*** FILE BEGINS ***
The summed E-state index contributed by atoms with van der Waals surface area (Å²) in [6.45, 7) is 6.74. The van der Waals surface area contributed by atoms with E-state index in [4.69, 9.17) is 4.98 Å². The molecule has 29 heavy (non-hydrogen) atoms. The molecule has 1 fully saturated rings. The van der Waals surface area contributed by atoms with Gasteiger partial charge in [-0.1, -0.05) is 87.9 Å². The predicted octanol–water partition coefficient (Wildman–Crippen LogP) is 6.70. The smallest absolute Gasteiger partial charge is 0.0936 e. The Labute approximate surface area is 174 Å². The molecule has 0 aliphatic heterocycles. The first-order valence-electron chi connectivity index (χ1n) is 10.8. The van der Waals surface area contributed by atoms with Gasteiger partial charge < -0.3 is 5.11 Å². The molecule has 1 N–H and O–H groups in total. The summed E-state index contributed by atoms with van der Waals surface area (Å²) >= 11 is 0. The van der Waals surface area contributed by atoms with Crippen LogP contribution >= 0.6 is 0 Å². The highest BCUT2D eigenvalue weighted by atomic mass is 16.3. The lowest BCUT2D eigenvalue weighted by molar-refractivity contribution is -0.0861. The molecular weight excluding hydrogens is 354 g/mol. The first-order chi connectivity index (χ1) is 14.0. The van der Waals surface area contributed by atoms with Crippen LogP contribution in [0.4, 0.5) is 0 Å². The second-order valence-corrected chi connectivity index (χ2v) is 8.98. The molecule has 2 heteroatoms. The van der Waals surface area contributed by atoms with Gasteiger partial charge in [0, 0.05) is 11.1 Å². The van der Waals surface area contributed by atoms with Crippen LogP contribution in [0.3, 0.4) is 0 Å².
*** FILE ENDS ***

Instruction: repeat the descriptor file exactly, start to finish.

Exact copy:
The summed E-state index contributed by atoms with van der Waals surface area (Å²) in [6.45, 7) is 6.74. The van der Waals surface area contributed by atoms with E-state index in [4.69, 9.17) is 4.98 Å². The molecule has 29 heavy (non-hydrogen) atoms. The molecule has 1 fully saturated rings. The van der Waals surface area contributed by atoms with Gasteiger partial charge in [-0.1, -0.05) is 87.9 Å². The predicted octanol–water partition coefficient (Wildman–Crippen LogP) is 6.70. The smallest absolute Gasteiger partial charge is 0.0936 e. The Labute approximate surface area is 174 Å². The molecule has 0 aliphatic heterocycles. The first-order valence-electron chi connectivity index (χ1n) is 10.8. The van der Waals surface area contributed by atoms with Gasteiger partial charge < -0.3 is 5.11 Å². The molecule has 1 N–H and O–H groups in total. The summed E-state index contributed by atoms with van der Waals surface area (Å²) >= 11 is 0. The van der Waals surface area contributed by atoms with Crippen LogP contribution >= 0.6 is 0 Å². The highest BCUT2D eigenvalue weighted by atomic mass is 16.3. The lowest BCUT2D eigenvalue weighted by molar-refractivity contribution is -0.0861. The molecular weight excluding hydrogens is 354 g/mol. The first-order chi connectivity index (χ1) is 14.0. The van der Waals surface area contributed by atoms with Crippen LogP contribution in [0.4, 0.5) is 0 Å². The second-order valence-corrected chi connectivity index (χ2v) is 8.98. The molecule has 2 heteroatoms. The van der Waals surface area contributed by atoms with Gasteiger partial charge in [0, 0.05) is 11.1 Å². The van der Waals surface area contributed by atoms with Crippen LogP contribution in [0.3, 0.4) is 0 Å².